Consumer Price Search and Platform Design in Internet Commerce
Search frictions can explain why the "law of one price" fails in retail markets and why even firms selling commodity products have pricing power. In online commerce, physical search costs are low, yet price dispersion is common. We use browsing data from eBay to estimate a model of consumer search and price competition when retailers offer homogeneous goods. We find that retail margins are on the order of 10%, and use the model to analyze the design of search rankings. Our model explains most of the effects of a major re-design of eBay's product search, and allows us to identify conditions where narrowing consumer choice sets can be pro-competitive. Finally, we examine a subsequent A/B experiment run by eBay that illustrates the greater difficulties in designing search algorithms for differentiated products, where price is only one of the relevant product attributes.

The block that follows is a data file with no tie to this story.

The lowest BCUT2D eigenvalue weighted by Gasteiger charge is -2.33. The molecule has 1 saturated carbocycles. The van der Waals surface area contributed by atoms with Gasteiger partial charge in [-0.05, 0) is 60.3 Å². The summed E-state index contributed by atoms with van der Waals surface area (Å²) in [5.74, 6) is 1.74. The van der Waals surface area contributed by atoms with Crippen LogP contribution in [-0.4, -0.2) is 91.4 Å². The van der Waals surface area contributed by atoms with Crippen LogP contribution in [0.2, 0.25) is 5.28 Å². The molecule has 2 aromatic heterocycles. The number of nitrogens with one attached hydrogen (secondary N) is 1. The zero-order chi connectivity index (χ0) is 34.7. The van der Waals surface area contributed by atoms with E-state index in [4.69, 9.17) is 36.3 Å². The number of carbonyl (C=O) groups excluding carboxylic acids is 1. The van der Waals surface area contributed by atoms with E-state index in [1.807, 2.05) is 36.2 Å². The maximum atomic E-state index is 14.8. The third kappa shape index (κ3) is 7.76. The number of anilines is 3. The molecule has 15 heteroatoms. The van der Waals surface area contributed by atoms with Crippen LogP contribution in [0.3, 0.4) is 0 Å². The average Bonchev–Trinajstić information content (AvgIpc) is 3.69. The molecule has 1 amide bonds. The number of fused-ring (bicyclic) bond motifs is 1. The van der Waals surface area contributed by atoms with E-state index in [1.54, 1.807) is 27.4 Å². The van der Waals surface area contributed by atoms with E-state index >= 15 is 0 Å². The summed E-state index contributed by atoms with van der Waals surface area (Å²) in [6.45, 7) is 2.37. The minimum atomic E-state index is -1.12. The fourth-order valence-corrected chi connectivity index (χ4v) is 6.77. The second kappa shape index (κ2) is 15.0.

We appreciate support from the Alfred P. Sloan Foundation, the National Science Foundation, the Stanford Institute for Economic Policy Research, and the Toulouse Network on Information Technology. We thank Greg Lewis for helpful comments. Data access for this study was obtained under a contract between the Stanford authors (Dinerstein, Einav, and Levin) and eBay Research Labs. The views expressed herein are those of the authors and do not necessarily reflect the views of the National Bureau of Economic Research.
This paper draws on some of my experience in related work that used proprietary data from various companies, which were obtained through contracts that I and my coauthors signed with each of these companies (eBay Research, Alcoa, Safeway, and a subprime lender).Jonathan Levin
Levin consulted in 2010-11 for eBay Research.Neel Sundaresan
Neel Sundaresan is the Senior Director, eBay Research Labs and employed by eBay Inc.
Dinerstein, Michael, Liran Einav, Jonathan Levin, and Neel Sundaresan. 2018. "Consumer Price Search and Platform Design in Internet Commerce." American Economic Review, 108 (7): 1820-59. citation courtesy of